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Jean Craighead George: Unsentimental Naturalist

What You Need

Materials

  • Classroom copies of Julie of the Wolves by Jean Craighead George (or another book by the same author)
 
Jean Craighead George: Unsentimental Naturalist

Purpose

To explore the contributions made to science and society by the naturalist, Jean Craighead George.


Context

This lesson uses some books by Jean Craighead George, who was the 2009 SB&F Prize Lifetime Achievement Award recipient. You can read more about this award and the AAAS/Subaru SB&F Prize for Excellence in Science Books at Book Award.

Author and naturalist Jean Craighead George has written more than 100 books. Her book Julie of the Wolves won the prestigious Newbery Medal, the American Library Association's award for the most distinguished contribution to literature for children, in 1973. My Side of the Mountain, the story of a boy and a falcon surviving on a mountain together, was a 1960 Newbery Honor Book. She also has received 20 other awards.

As students begin to think about the kind of work they want to pursue as adults, they may be attracted to the topics of animal behavior, ecology, or biology. Students may have the misconception that scientific work is done only by scientists (usually male) in a lab. But as exemplified by author Jean Craighead George, communicating the concepts of science through fiction for children is an option for those interested in writing, language, and teaching, as well as science. In fact, many scientists were inspired to pursue a career in science by the fiction they read as children or young adults.

Students should come to see that scientific work involves many individuals doing many different kinds of work and goes on to some degree in all nations of the world. Men and women of all ethnic and national backgrounds participate in science and its applications. These people—scientists and engineers, mathematicians, physicians, technicians, computer programmers, librarians, and others—may focus on scientific knowledge either for its own sake or for a particular practical purpose, and they may be concerned with data gathering, theory building, instrument building, or communicating.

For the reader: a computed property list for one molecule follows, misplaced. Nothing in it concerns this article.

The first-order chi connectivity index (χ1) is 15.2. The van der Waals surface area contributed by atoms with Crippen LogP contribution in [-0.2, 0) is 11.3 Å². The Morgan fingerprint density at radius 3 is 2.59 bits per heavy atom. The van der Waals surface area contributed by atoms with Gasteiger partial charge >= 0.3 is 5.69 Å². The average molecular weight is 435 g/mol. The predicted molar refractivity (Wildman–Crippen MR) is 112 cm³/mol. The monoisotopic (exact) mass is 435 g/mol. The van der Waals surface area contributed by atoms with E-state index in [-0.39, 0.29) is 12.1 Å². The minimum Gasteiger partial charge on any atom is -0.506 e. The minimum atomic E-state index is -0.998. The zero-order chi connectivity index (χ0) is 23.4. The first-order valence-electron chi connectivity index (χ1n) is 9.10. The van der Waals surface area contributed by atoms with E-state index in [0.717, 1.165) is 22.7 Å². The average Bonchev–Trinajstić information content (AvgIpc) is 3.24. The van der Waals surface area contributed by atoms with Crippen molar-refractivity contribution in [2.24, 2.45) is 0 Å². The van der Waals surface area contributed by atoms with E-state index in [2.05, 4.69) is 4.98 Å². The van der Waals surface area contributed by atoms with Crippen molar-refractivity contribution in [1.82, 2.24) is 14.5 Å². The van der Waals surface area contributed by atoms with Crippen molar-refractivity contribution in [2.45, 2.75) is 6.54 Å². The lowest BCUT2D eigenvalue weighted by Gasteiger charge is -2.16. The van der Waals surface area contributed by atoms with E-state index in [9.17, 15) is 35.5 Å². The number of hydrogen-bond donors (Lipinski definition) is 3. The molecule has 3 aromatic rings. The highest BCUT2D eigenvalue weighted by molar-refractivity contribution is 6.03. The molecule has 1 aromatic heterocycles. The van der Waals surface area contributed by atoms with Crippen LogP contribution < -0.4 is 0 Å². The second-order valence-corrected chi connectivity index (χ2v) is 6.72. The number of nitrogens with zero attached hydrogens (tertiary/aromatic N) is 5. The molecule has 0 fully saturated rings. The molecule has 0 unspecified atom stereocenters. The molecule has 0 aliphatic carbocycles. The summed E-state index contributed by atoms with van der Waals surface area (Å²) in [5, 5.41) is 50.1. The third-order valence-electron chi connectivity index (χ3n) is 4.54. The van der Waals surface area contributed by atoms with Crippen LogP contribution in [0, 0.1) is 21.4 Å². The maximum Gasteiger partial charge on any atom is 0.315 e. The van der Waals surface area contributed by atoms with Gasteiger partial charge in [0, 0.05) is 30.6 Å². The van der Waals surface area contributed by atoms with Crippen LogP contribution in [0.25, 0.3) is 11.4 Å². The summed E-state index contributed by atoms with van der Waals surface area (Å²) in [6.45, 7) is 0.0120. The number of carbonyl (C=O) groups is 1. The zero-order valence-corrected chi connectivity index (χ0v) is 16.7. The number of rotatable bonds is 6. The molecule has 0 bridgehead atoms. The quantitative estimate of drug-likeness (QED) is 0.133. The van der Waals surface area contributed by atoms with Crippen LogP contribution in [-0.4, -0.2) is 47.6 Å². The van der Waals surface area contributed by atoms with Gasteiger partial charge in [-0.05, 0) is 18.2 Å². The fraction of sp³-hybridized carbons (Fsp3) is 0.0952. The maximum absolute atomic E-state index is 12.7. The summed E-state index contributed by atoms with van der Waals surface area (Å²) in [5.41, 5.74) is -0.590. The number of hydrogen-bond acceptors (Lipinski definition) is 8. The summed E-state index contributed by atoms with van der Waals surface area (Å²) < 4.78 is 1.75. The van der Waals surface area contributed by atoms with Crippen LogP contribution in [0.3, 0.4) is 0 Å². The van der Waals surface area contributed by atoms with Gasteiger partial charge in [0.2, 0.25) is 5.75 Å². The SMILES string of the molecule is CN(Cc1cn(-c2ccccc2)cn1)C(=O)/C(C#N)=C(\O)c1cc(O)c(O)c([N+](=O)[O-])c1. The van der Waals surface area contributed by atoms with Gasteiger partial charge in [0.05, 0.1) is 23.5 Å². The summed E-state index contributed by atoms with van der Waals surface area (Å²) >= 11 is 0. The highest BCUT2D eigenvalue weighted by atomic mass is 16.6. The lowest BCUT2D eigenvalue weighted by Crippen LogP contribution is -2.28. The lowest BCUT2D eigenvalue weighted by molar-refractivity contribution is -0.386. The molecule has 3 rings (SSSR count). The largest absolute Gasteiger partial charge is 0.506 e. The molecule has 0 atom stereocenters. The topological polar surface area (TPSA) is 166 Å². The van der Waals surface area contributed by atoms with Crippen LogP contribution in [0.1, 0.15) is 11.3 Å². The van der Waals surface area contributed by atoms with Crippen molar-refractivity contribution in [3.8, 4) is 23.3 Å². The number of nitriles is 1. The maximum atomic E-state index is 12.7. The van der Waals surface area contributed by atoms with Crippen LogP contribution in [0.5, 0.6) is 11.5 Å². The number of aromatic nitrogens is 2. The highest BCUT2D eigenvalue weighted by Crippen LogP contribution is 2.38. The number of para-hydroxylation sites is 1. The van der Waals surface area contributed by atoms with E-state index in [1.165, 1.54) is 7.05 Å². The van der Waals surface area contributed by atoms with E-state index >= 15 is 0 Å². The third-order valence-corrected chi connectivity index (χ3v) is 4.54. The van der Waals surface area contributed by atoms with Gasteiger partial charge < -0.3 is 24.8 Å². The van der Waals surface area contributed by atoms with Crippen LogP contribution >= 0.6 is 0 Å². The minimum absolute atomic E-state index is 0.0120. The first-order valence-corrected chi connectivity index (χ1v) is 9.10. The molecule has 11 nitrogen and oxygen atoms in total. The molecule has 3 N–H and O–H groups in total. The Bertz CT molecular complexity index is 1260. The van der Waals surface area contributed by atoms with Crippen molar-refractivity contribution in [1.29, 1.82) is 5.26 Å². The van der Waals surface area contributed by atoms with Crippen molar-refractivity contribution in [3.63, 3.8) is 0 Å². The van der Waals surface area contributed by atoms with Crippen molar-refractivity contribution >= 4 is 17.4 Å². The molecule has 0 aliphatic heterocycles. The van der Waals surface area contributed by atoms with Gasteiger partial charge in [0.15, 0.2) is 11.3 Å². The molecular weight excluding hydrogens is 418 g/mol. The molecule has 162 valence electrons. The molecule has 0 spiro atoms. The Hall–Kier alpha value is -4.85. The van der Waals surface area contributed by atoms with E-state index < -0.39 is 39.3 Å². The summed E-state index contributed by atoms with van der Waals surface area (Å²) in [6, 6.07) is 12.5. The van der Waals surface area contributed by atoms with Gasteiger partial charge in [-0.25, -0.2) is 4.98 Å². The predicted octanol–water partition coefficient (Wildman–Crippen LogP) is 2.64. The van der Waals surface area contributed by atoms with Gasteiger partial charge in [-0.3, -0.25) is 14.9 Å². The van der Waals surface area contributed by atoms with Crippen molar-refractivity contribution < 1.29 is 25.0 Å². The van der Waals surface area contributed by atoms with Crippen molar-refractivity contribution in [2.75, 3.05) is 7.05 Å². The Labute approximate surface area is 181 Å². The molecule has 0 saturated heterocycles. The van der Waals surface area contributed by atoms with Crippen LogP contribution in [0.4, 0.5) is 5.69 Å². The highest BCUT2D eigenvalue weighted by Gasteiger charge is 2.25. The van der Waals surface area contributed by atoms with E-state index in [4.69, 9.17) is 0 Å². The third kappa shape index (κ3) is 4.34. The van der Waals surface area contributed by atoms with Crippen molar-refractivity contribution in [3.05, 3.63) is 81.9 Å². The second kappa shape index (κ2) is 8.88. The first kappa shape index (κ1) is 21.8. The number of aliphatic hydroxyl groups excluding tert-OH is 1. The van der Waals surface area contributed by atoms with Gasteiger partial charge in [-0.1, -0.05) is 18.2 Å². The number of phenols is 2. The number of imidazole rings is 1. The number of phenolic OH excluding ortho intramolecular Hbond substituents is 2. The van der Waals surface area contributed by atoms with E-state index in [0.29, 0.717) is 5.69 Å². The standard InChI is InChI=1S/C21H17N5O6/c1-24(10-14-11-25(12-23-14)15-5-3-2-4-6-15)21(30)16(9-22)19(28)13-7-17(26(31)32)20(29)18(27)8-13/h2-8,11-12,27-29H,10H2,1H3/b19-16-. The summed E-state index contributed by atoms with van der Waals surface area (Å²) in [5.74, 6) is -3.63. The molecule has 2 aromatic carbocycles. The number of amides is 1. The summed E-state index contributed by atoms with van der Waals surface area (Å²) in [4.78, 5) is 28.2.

As students read one or more books by Jean Craighead George (e.g., Julie of the Wolves, The Wolves are Back, or My Side of the Mountain), listen to and read interviews with her, and visit her website, they will come to understand that works of fiction can communicate important scientific concepts to a wide audience in a compelling manner.

Ideas in this lesson are also related to concepts found in these Common Core State Standards:

  • CCSS.ELA-Literacy.RST.6-8.1 Cite specific textual evidence to support analysis of science and technical texts.
  • CCSS.ELA-Literacy.RST.6-8.2 Determine the central ideas or conclusions of a text; provide an accurate summary of the text distinct from prior knowledge or opinions.
  • CCSS.ELA-Literacy.RST.6-8.5 Analyze the structure an author uses to organize a text, including how the major sections contribute to the whole and to an understanding of the topic.  
  • CCSS.ELA-Literacy.RST.6-8.9 Compare and contrast the information gained from experiments, simulations, video, or multimedia sources with that gained from reading a text on the same topic.
Read More

Motivation

To start this lesson, students should use their Jean Craighead George student esheet to go and listen to the podcast interview of Jean Craighead George at SB&F Online. They also should use the esheet to go to and read the biographies and interviews online.